Consulting » INSIGHT – Property ratings lack appeal.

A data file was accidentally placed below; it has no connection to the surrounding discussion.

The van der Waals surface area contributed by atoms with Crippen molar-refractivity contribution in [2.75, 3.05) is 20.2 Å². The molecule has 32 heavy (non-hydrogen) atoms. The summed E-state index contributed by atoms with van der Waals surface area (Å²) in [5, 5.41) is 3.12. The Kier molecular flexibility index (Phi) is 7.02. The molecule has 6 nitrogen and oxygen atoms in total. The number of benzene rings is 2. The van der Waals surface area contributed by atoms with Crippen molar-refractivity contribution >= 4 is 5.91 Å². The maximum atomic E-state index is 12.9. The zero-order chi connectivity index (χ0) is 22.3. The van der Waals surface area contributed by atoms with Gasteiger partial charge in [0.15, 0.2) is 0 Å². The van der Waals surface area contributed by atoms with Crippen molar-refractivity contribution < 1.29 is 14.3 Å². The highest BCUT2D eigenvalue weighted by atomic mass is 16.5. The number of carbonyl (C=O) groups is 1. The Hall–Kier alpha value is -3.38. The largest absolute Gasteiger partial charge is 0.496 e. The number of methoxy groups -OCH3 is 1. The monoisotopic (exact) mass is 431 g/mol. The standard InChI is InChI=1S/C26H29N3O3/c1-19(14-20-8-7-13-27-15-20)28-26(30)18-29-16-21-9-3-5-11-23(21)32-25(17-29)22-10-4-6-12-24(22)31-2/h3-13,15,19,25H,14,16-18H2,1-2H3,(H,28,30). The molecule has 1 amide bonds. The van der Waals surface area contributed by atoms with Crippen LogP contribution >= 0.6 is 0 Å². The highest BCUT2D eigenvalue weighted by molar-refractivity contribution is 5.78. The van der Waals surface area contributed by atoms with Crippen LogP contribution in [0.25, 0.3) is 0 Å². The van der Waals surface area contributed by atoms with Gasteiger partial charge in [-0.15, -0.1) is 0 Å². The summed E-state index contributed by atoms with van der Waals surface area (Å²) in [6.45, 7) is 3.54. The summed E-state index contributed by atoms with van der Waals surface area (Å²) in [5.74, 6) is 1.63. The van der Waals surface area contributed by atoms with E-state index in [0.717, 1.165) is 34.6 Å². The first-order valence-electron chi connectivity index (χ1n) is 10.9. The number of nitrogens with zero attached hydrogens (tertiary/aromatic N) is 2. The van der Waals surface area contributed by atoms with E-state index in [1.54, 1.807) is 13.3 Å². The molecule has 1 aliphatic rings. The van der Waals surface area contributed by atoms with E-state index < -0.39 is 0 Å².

Property ratings advisors are stepping up their campaign to encourage companies to appeal against commercial property rateable values, due to be set at the beginning of next year. Many companies will already have received and filled in the blue forms with which the Inland Revenue will calculate rateable values on their properties. But with rates set in line with rents – which many businesspeople consider an anomaly in any case – at a time when commercial property valuations are at a decade-long high, companies face huge increases in their business rates. “Rateable value is based on the open market rental value,” says Andrew Smith, MD of property adviser LSM Partners. “But it has been difficult for anybody to interpret the property market now, since there has been a distinctly patchy recovery in terms of values. And looking at some leases will not tell anyone what the market was doing in 1998, the base date for new rateable values.” Businesses are able to appeal against the valuation set by the Revenue, and according to Bob Dickman, head of the rating division at construction services group Fletcher King, half of commercial property rates would be reduced on such an appeal. Currently, only 40% of ratings assessments on commercial property in England and Wales are appealed, leaving an estimated £3bn in excess payments by companies each year. “For every 100 appeals we make on behalf of our clients, 80 are successful,” says Dickman. He claims an average saving in rates of 17% for appellants, and also stresses that other reductions are available for companies willing to make the effort. “Noise, dust, reduced light and restricted access are just some of the disturbances that, if present over a protracted period of time, can be grounds for reduction in rates,” he explains. But the appeals process can be a lengthy affair. “Revaluation appeals will not even begin until April 2000, and from that date businesses will have to pay the set rate until their appeal is heard,” says Smith. “Delays of two to three years are not at all uncommon.”